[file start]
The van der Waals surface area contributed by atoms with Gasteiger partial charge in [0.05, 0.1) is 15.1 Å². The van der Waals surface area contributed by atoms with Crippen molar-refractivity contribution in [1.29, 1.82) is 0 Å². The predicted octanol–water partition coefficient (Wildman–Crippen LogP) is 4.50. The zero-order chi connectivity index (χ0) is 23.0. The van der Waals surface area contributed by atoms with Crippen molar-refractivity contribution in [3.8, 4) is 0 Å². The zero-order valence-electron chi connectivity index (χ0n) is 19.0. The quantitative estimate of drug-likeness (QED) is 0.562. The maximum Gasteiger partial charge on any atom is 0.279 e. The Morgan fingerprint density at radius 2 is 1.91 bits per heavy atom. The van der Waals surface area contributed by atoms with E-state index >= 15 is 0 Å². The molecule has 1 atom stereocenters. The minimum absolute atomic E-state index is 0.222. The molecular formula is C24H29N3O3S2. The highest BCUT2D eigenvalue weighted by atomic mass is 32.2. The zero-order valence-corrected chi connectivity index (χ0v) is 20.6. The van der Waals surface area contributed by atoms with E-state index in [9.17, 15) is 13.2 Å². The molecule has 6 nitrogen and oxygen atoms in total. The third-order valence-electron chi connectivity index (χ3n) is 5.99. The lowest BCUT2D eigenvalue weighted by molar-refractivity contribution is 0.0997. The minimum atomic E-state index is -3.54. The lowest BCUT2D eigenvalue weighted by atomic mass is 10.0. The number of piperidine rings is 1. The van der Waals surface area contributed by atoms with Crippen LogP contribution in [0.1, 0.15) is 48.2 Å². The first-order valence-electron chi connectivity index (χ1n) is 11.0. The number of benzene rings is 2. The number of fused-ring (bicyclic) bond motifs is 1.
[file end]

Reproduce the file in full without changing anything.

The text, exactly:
The van der Waals surface area contributed by atoms with Gasteiger partial charge in [0.05, 0.1) is 15.1 Å². The van der Waals surface area contributed by atoms with Crippen molar-refractivity contribution in [1.29, 1.82) is 0 Å². The predicted octanol–water partition coefficient (Wildman–Crippen LogP) is 4.50. The zero-order chi connectivity index (χ0) is 23.0. The van der Waals surface area contributed by atoms with Crippen molar-refractivity contribution in [3.8, 4) is 0 Å². The zero-order valence-electron chi connectivity index (χ0n) is 19.0. The quantitative estimate of drug-likeness (QED) is 0.562. The maximum Gasteiger partial charge on any atom is 0.279 e. The Morgan fingerprint density at radius 2 is 1.91 bits per heavy atom. The van der Waals surface area contributed by atoms with E-state index >= 15 is 0 Å². The molecule has 1 atom stereocenters. The minimum absolute atomic E-state index is 0.222. The molecular formula is C24H29N3O3S2. The highest BCUT2D eigenvalue weighted by atomic mass is 32.2. The zero-order valence-corrected chi connectivity index (χ0v) is 20.6. The van der Waals surface area contributed by atoms with E-state index in [9.17, 15) is 13.2 Å². The molecule has 6 nitrogen and oxygen atoms in total. The third-order valence-electron chi connectivity index (χ3n) is 5.99. The lowest BCUT2D eigenvalue weighted by molar-refractivity contribution is 0.0997. The minimum atomic E-state index is -3.54. The lowest BCUT2D eigenvalue weighted by atomic mass is 10.0. The number of piperidine rings is 1. The van der Waals surface area contributed by atoms with Crippen LogP contribution in [0.1, 0.15) is 48.2 Å². The first-order valence-electron chi connectivity index (χ1n) is 11.0. The number of benzene rings is 2. The number of fused-ring (bicyclic) bond motifs is 1.